Deadly Obsession: James Gray chronicles a British explorer’s quest for 'The Lost City of Z'

Movies Features

In his five features to date, James Gray has rarely ventured far—if at all—from the five boroughs of his native New York City. “I’m genetically engineered to be an accountant in a shtetl,” glibly confesses the 48-year-old writer-director responsible for Little Odessa, The Yards, We Own the Night, Two Lovers and The Immigrant.

“It’s a body of work I’m proud of,” the filmmaker concedes, “but it felt as though I’d been working toward something, so it wasn’t that I was personally unhappy with what I’d done. It’s just that I had about enough of New York for a while. At some point, I always feel like if you want to be—dare I use the dirty word?—an artist of some merit, it’s going to demand that you try things out of your comfort zone.”

For his sixth flick, Gray trekked way out of his comfort zone—2,036 miles, to put a precise point on it, from NYC to The Lost City of Z. Actually, true to life and to the 2009 David Grann book that the film is based on, that city stayed resolutely lost while Gray & Co. roamed the hot tropical countryside that’s wildly uncharted around Santa Marta, Colombia, in September and October of 2015.

“It’s a very, very scary proposition to go into the jungle,” he recalls. “I was horrified by the idea. I felt it would be a terrible experience and that I would be personally and professionally scarred by it forever—so, of course, I said, ‘I have to do this!’”

The finished results emerged the following September, just three weeks before Gray world-premiered the picture as the 2016 New York Film Festival’s closing-night attraction. It has since been marinating in the studio vaults for a half-year, awaiting a spring release—while Gray has been resisting the temptation of tinkering with the two-hour-and-twenty-minute running time. “I tried to toy with both longer and shorter edits,” he says, “but, in the end, the movie tells you what it wants and needs. Sometimes people think you can always make it shorter, but when I tried to cut stuff out, the narrative threads stopped making sense, and that becomes a problem.”

Gray tells the true, complicated, unwieldy story of Col. Percival Fawcett, a British artillery officer who comes from the old-school, swagger-and-dash heroic mold but missed being widely celebrated because he was denied his great “Eureka!” moment.

In 1906, on the orders of the Royal Geographical Society, he led an expedition to Bolivia to map the Brazilian border, taking on this task as a means of redeeming his family name in the eyes of the English upper-crust in Edwardian society. As one British snob sniffed, “He’s been rather unfortunate in his choice of ancestor.”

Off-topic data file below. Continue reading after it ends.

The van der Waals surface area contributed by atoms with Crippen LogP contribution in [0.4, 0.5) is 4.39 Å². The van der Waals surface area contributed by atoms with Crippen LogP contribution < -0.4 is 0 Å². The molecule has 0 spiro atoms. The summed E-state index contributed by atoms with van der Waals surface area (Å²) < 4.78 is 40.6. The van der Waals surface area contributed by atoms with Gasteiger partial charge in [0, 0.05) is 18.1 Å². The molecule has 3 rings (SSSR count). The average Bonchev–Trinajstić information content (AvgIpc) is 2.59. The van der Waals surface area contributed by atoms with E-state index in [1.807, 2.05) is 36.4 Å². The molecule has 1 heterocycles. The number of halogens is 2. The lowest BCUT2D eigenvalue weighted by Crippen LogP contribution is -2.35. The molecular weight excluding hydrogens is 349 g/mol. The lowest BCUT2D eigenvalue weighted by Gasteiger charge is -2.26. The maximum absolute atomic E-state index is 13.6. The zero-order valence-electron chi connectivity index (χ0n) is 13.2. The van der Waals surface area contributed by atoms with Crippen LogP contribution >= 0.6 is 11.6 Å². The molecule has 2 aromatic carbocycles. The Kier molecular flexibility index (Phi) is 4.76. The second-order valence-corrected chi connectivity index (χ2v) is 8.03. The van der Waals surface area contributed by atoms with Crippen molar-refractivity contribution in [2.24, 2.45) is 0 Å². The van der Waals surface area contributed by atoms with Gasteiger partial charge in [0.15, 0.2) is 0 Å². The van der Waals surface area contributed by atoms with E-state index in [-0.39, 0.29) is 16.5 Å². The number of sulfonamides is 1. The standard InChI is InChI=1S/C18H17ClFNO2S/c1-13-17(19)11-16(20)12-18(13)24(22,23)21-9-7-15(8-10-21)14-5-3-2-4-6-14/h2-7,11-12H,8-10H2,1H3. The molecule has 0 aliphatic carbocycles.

The idea of an outsider trying to get in is a conflict that seems to come up a lot in Gray movies, and it is basically what drew him to Fawcett. “The struggle to fit into a larger system is a very strong and common feeling. We join gangs or clubs or fraternities, whatever—all of this is our own personal need to conquer aloneness.”

“His father had been a complete mess and had squandered not one but two family fortunes,” says Gray. “Fawcett’s character and drive were formed by that—by having to make up for the sins of the father. I found that a very powerful idea.”

Because so much was at stake in this Brazilian expedition—everything, really, for Fawcett—he became consumed with finding an ancient civilization deep in the heart of the Amazon, and this turned into an obsession that kept him charging blindly in overdrive through omnipresent perils—spears, arrows, piranhas, hostile natives.

Not just once, either. He made three expeditions to the jungles, with time out for World War I in which he was injured—but not enough to stop his explorer’s passion.

Brad Pitt brought Grann’s bestseller to Gray’s attention as a possible vehicle for himself and his Plan B production company. “They sent the book to me in late 2008 in galley form. I started writing the script the next year and finished it in late 2009.”

The historical ground covered, the stately pace at which he takes the picture—all that betrays a genuine cinema craftsman at work. His way of reasoning it out turns out to be simple: “If you’re doing an elliptical story, is that your friend or your foe?”

“The truth is that a lot of the time the elliptical framework sort of works magically for you because biographies—and, I guess, in some perverse way, this is a biography—tend to be very dull or conventional, since they are essentially trying to capture, beat by beat, a person’s life, and that sort of thing is not really knowable. Every person is like an onion. You keep peeling away the layers to get to the core.

“The idea was that the connective tissue would not be the facts of the case. The connective tissue would be: What is the meaning, the cause and the cost of obsession? So, knowing it would be folly to try to follow all the events and beats of his life—to say nothing of the fact that Fawcett did so much more it would have taken 19 hours of movie—the film had to be, by necessity, structurally elliptical.”